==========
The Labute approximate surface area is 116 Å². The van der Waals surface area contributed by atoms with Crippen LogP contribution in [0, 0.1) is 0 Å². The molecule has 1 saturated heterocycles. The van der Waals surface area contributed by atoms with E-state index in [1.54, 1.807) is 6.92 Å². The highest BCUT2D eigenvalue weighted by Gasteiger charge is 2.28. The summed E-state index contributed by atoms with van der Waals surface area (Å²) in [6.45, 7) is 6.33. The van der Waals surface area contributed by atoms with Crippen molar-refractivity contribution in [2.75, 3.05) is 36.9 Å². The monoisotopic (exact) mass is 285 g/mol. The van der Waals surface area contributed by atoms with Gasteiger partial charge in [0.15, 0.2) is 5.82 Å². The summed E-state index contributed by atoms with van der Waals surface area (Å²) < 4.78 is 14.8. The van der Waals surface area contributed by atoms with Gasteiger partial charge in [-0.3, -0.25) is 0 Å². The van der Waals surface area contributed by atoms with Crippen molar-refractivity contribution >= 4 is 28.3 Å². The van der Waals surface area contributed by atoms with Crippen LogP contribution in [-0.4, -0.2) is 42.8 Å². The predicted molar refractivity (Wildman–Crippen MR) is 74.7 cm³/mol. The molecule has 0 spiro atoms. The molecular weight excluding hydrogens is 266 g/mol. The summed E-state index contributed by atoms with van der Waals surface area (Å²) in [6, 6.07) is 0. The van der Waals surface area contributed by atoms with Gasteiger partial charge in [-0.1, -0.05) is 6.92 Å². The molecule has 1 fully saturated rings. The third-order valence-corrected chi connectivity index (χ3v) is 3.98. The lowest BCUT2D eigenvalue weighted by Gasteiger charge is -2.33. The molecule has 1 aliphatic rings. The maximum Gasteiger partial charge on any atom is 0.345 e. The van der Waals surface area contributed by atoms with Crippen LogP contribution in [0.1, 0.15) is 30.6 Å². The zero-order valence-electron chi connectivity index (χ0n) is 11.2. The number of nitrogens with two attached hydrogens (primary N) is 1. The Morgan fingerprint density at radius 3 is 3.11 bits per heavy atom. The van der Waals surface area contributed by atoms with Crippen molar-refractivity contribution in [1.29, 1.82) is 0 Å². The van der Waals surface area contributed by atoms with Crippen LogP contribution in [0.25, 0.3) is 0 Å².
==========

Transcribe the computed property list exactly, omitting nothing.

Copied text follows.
The Labute approximate surface area is 116 Å². The van der Waals surface area contributed by atoms with Crippen LogP contribution in [0, 0.1) is 0 Å². The molecule has 1 saturated heterocycles. The van der Waals surface area contributed by atoms with E-state index in [1.54, 1.807) is 6.92 Å². The highest BCUT2D eigenvalue weighted by Gasteiger charge is 2.28. The summed E-state index contributed by atoms with van der Waals surface area (Å²) in [6.45, 7) is 6.33. The van der Waals surface area contributed by atoms with Crippen molar-refractivity contribution in [2.75, 3.05) is 36.9 Å². The monoisotopic (exact) mass is 285 g/mol. The van der Waals surface area contributed by atoms with Gasteiger partial charge in [0.15, 0.2) is 5.82 Å². The summed E-state index contributed by atoms with van der Waals surface area (Å²) < 4.78 is 14.8. The van der Waals surface area contributed by atoms with Gasteiger partial charge in [-0.3, -0.25) is 0 Å². The van der Waals surface area contributed by atoms with Crippen molar-refractivity contribution >= 4 is 28.3 Å². The van der Waals surface area contributed by atoms with Crippen LogP contribution in [-0.4, -0.2) is 42.8 Å². The predicted molar refractivity (Wildman–Crippen MR) is 74.7 cm³/mol. The molecule has 0 spiro atoms. The molecular weight excluding hydrogens is 266 g/mol. The summed E-state index contributed by atoms with van der Waals surface area (Å²) in [6, 6.07) is 0. The van der Waals surface area contributed by atoms with Gasteiger partial charge in [-0.1, -0.05) is 6.92 Å². The molecule has 1 fully saturated rings. The third-order valence-corrected chi connectivity index (χ3v) is 3.98. The lowest BCUT2D eigenvalue weighted by Gasteiger charge is -2.33. The molecule has 1 aliphatic rings. The maximum Gasteiger partial charge on any atom is 0.345 e. The van der Waals surface area contributed by atoms with Crippen LogP contribution in [0.1, 0.15) is 30.6 Å². The zero-order valence-electron chi connectivity index (χ0n) is 11.2. The number of nitrogens with two attached hydrogens (primary N) is 1. The Morgan fingerprint density at radius 3 is 3.11 bits per heavy atom. The van der Waals surface area contributed by atoms with Crippen molar-refractivity contribution in [1.29, 1.82) is 0 Å². The van der Waals surface area contributed by atoms with Crippen LogP contribution in [0.25, 0.3) is 0 Å².